[Ip-health] Wall Street Journal (December 11th, 2012): India Issues Formal Order on Drug Pricing

Thirukumaran Balasubramaniam thiru at keionline.org
Wed Dec 26 07:57:57 PST 2012



	• December 11, 2012, 4:48 a.m. ET

India Issues Formal Order on Drug Pricing


BANGALORE--The Indian government has formally notified the bureaucracy of its decision to enforce a new policy that will bring more generic medicines under price control, going ahead with a plan that has faced stiff resistance from local and foreign drug makers.

The policy's implementation, according to industry estimates, will bring about 30% of the $11 billion local drugs market under price control, compared with about 18% under the previous drug-pricing policy, which dates back to the mid-1990s.

The latest policy will extend price restrictions to 348 "essential" drugs, including cancer and HIV medicines that weren't covered under the previous policy that set prices for 74 drug compounds and their combinations.

The new rule caps the maximum price of a drug at the average price of all medicines in that category which have a market share of at least 1%. The previous policy set prices after calculating the manufacturing cost and adding a maximum profit margin.

India's cabinet approved the policy late last month.

The objective of the new policy is to ensure the availability of essential medicines "at reasonable prices," said a notice posted on the Department of Pharmaceuticals website. The policy also provides "sufficient opportunity for innovation and competition," it added.

While the government's efforts to bring more drugs under price control are aimed at making medicines affordable for the poor, local and foreign producers argue that there is enough competition to ensure that drugs sold in India are among the cheapest in the world.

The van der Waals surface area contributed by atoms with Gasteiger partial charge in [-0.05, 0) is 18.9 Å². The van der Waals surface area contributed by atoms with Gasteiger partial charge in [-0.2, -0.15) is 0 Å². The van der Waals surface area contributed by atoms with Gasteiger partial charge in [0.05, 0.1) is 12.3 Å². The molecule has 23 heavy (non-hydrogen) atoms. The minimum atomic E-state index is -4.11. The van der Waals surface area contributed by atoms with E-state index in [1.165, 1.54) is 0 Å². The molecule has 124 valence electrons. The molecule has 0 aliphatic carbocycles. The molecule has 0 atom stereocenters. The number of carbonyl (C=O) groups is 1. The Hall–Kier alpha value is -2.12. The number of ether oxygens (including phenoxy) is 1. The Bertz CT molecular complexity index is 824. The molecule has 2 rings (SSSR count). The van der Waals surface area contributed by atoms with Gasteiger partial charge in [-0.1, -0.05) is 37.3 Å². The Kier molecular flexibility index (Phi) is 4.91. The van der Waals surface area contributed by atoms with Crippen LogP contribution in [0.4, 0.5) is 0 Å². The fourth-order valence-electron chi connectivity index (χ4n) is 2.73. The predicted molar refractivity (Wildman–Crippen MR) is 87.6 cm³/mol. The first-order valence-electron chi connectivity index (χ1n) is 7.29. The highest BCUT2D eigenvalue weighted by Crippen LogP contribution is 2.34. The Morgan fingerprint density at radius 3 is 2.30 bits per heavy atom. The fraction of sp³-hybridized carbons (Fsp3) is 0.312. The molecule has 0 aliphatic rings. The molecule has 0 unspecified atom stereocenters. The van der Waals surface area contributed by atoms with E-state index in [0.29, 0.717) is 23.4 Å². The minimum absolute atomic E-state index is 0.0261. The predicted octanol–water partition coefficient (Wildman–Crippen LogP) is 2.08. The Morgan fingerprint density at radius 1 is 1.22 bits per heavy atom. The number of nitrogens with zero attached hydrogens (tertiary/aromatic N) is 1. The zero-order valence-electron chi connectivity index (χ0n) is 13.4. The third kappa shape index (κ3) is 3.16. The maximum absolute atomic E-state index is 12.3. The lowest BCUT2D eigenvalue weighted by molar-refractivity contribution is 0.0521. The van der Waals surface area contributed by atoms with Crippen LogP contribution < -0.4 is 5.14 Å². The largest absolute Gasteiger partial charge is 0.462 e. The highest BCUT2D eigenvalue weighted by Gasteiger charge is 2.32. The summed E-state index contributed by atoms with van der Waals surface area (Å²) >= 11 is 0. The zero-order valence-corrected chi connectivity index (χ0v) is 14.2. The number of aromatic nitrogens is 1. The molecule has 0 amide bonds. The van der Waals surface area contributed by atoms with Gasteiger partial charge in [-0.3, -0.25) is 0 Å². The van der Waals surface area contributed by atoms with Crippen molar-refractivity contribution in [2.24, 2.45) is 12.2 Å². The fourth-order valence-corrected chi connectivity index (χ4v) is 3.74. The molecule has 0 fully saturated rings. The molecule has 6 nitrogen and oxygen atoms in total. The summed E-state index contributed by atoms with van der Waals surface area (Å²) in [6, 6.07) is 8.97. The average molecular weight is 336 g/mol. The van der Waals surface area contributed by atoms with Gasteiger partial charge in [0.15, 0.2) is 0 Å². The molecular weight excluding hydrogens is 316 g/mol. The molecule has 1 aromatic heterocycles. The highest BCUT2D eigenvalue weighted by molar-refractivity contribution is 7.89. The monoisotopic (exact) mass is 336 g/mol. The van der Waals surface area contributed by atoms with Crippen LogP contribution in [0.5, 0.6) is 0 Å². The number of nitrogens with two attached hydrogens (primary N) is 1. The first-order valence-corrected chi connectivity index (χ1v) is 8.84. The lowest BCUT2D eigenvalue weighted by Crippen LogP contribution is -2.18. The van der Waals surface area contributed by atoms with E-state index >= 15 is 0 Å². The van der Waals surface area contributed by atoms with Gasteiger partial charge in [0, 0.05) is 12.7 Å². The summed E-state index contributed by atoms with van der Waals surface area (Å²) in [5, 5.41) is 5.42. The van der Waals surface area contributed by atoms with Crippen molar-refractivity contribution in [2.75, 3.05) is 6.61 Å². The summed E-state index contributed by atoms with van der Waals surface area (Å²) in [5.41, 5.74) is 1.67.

Also, government intervention in the pricing of drugs will be seen as another potential hurdle for multinational drug companies which say that India isn't doing enough to protect their intellectual property.

Analysts expect the local units of foreign drug makers to be the worst-affected by the new rule as their drugs tend to be priced higher.

The new price caps will initially be applied on imported drugs that are on the "essential" medicines list, the notice said.

"On a broad level, local drug makers will have to cut prices by 20%-25% across portfolios, while multinational drug companies will have to reduce rates by between 30% and 50%," said Manoj Garg, a pharmaceuticals analyst at Mumbai-based brokerage Edelweiss Securities Ltd.

The policy is "disappointing" as it treats imported products, which have a totally different cost structure, in the same way as locally manufactured medicines, said Tapan Ray, director general of the Organization of Pharmaceutical Producers of India, a trade group that represents multinational drug companies.

Mr. Ray, however, said the policy has been "prudent" in adopting a market-based formula for calculating price caps rather than sticking to the previous cost-based mechanism.

Mira Shiva, a founder and coordinator at public advocacy group All India Drug Action Network, said her organization is opposed to the new market-based formula as it believes the old cost-based mechanism is the most effective way to control prices of essential drugs.

India's Supreme Court is scheduled to take up for hearing Wednesday a petition filed by the All India Drug Action Network opposing the new pricing policy.

Government intervention in the pricing of drugs comes at a time when multinational drug companies in India are facing rejection of patent protections for several expensive therapies.

India's patent office earlier this year ordered Germany's Bayer AG to issue a "compulsory license" to an Indian generics company to copy its patented cancer treatment, Nexavar, and market it at one-thirtieth the cost. Bayer has since appealed to the Indian patent appellate board to revoke the patent office's order.

Novartis AG has been trying to patent its cancer drug Glivec in India since having its application rejected in 2006. The case is currently before the Supreme Court.


Thiru Balasubramaniam
Geneva Representative
Knowledge Ecology International (KEI)

thiru at keionline.org

Tel: +41 22 791 6727
Mobile: +41 76 508 0997

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